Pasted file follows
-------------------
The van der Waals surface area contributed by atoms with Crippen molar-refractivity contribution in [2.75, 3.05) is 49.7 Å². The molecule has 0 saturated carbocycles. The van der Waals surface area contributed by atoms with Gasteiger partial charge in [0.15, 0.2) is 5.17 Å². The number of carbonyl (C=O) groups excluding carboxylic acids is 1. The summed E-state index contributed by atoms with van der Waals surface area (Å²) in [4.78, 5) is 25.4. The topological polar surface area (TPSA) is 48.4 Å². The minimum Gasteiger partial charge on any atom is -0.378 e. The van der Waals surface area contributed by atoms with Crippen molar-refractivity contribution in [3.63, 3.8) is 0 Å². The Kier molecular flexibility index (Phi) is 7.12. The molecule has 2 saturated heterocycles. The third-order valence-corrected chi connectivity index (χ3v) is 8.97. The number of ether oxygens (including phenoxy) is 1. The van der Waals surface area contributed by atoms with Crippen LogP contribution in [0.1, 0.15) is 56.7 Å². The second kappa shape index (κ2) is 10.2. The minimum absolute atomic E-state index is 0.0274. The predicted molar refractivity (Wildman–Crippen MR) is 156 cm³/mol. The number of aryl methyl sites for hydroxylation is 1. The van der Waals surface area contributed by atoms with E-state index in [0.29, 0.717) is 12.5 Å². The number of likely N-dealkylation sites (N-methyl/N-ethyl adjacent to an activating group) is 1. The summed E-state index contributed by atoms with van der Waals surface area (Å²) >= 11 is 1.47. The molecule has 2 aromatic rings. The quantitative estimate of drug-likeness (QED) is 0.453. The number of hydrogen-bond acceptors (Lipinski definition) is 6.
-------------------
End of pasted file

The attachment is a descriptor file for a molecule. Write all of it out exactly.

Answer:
The van der Waals surface area contributed by atoms with Crippen molar-refractivity contribution in [2.75, 3.05) is 49.7 Å². The molecule has 0 saturated carbocycles. The van der Waals surface area contributed by atoms with Gasteiger partial charge in [0.15, 0.2) is 5.17 Å². The number of carbonyl (C=O) groups excluding carboxylic acids is 1. The summed E-state index contributed by atoms with van der Waals surface area (Å²) in [4.78, 5) is 25.4. The topological polar surface area (TPSA) is 48.4 Å². The minimum Gasteiger partial charge on any atom is -0.378 e. The van der Waals surface area contributed by atoms with Crippen molar-refractivity contribution in [3.63, 3.8) is 0 Å². The Kier molecular flexibility index (Phi) is 7.12. The molecule has 2 saturated heterocycles. The third-order valence-corrected chi connectivity index (χ3v) is 8.97. The number of ether oxygens (including phenoxy) is 1. The van der Waals surface area contributed by atoms with Crippen LogP contribution in [0.1, 0.15) is 56.7 Å². The second kappa shape index (κ2) is 10.2. The minimum absolute atomic E-state index is 0.0274. The predicted molar refractivity (Wildman–Crippen MR) is 156 cm³/mol. The number of aryl methyl sites for hydroxylation is 1. The van der Waals surface area contributed by atoms with E-state index in [0.29, 0.717) is 12.5 Å². The number of likely N-dealkylation sites (N-methyl/N-ethyl adjacent to an activating group) is 1. The summed E-state index contributed by atoms with van der Waals surface area (Å²) >= 11 is 1.47. The molecule has 2 aromatic rings. The quantitative estimate of drug-likeness (QED) is 0.453. The number of hydrogen-bond acceptors (Lipinski definition) is 6.